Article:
In another aspect, the present invention includes a lens assembly with use with an elongated linear light source to control light from the light source. The lens assembly includes first and second tubular lens sections, each of which define an interior space for telescopingly receiving the light source. The first and second lens sections includes interior ends configured to engage and register against each other, and further include prism simulating surfaces which control light from the light source.
These and other features and advantages of the present invention will be further understood and appreciated by those skilled in the art by reference to the following specification, claims and appended drawings.
FIG. 1 is a bottom side perspective view of a light assembly embodying the present invention, the light assembly being mounted to the underside of a bookshelf;
FIG. 2 is a partially exploded, bottom perspective view of the light assembly shown in FIG. 1;
FIG. 3 is an exploded, top perspective view of the light assembly shown in FIG. 2;
FIG. 4 is a front view of the light assembly shown in FIG. 2;
FIG. 5 is a bottom plan view of the light assembly shown in FIG. 2, the lens being partially broken away to expose the linear fluorescent light source;
FIG. 6 is a side view of the light assembly shown in FIG. 5;
FIG. 7 is a cross-sectional view taken along the lines VII--VII in FIG. 5;
FIG. 8 is a top plan view of the light fixture shown in FIG. 5, the housing being partially broken away to reveal the transformer for the light source;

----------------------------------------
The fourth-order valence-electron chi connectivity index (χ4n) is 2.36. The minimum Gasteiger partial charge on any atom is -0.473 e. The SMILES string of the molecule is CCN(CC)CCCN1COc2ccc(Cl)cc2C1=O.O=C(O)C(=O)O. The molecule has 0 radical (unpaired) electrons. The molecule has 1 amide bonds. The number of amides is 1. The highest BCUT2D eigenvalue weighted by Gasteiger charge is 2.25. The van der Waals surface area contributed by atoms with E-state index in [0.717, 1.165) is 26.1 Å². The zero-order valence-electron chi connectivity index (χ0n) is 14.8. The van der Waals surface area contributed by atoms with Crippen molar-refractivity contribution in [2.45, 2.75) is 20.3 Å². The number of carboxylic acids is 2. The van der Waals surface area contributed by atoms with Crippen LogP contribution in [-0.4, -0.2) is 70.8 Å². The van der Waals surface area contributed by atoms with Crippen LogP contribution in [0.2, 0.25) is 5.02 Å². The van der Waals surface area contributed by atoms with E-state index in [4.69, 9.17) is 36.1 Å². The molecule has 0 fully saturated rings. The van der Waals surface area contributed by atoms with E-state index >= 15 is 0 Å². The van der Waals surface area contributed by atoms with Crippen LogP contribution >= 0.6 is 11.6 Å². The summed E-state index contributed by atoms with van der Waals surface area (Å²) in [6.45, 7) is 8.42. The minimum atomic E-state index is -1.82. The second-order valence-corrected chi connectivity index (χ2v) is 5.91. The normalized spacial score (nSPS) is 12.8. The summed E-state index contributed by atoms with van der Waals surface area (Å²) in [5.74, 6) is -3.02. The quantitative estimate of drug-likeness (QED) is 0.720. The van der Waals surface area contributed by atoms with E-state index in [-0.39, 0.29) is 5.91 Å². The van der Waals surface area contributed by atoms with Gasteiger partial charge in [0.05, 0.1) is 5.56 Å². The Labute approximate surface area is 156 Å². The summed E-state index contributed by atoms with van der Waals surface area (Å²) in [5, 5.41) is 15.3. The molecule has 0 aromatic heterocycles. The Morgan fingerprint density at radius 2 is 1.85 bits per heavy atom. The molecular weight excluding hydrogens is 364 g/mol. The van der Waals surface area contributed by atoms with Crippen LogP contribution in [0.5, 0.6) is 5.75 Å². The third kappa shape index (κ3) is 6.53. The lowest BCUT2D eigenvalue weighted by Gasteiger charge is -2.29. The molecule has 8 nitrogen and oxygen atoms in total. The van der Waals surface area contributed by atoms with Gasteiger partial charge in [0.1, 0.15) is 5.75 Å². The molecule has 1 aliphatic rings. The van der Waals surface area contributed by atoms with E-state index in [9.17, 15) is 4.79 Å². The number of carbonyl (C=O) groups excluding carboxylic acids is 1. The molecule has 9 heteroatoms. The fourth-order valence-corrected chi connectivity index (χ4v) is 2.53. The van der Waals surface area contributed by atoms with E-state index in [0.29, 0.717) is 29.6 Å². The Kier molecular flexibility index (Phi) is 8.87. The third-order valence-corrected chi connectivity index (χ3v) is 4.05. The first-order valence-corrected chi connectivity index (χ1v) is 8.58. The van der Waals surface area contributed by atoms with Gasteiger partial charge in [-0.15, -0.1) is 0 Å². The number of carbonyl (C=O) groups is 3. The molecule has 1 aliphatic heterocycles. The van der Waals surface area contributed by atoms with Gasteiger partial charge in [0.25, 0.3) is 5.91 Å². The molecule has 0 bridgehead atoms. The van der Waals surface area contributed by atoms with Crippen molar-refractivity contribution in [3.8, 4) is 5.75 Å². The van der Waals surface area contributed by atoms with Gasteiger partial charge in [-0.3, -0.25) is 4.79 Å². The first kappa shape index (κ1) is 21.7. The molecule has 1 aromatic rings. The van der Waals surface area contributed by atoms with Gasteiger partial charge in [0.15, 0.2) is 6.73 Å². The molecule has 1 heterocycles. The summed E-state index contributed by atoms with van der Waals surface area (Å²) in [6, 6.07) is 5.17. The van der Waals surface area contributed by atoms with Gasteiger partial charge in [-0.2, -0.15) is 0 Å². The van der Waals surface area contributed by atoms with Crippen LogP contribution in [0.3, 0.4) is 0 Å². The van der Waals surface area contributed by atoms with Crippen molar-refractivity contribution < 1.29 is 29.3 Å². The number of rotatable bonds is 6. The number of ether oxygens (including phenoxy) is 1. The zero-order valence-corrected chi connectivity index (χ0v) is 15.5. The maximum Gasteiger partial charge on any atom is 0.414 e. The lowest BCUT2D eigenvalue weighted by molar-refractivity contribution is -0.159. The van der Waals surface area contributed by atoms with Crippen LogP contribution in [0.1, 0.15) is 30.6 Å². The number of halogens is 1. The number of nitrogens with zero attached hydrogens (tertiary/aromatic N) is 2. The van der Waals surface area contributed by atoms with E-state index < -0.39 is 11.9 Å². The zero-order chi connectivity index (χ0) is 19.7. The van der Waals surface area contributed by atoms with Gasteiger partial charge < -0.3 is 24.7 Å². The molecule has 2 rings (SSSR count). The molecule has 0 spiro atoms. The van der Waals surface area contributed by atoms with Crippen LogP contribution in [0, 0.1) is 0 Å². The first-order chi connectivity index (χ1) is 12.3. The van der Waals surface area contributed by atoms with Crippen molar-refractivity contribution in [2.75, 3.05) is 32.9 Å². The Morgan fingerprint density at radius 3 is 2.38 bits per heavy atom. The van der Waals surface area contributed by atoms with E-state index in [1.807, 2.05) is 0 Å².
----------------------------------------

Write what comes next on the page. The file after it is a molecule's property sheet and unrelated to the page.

FIGS. 9-12 are orthogonal views of an end piece for engaging the housing and the stepped reflector shown in FIG. 3;
FIG. 13 is a side view of the step light reflector shown in FIG. 3;
FIG. 14 is an exploded, fragmentary view of the tubular lens;
FIG. 15 is an enlarged view of the circled area labeled 15 in FIG. 14;
FIG. 16 is a cross-sectional view taken along the plane XVI--XVI in FIG. 14;
FIG. 17 is a perspective view showing assembly of the tubular lens to a fluorescent light bulb;
FIG. 18 is a fragmentary, perspective view showing assembly of the tubular lens sections together; and
FIGS. 19-20 are side schematic views showing installation of the light assembly to the bottom of an overhead cabinet or shelf.
For purposes of description herein, the terms "upper," "lower," "right," "left," "rear," "front," "vertical," "horizontal," and derivatives thereof shall relate to the invention as oriented in FIG. 1, such as if a person was standing in front of the arrangement shown in FIG. 1. However, it is to be understood that the invention may assume various alternative orientations, except where expressly specified to the contrary. It is also to be understood that the specific devices and processes illustrated in the attached drawings, and described in the following specification, are simply exemplary embodiments of the inventive concepts defined in the appended claims. Hence, specific dimensions and other physical characteristics relating to the embodiments disclosed herein are not to be considered as limiting, unless the claims expressly state otherwise.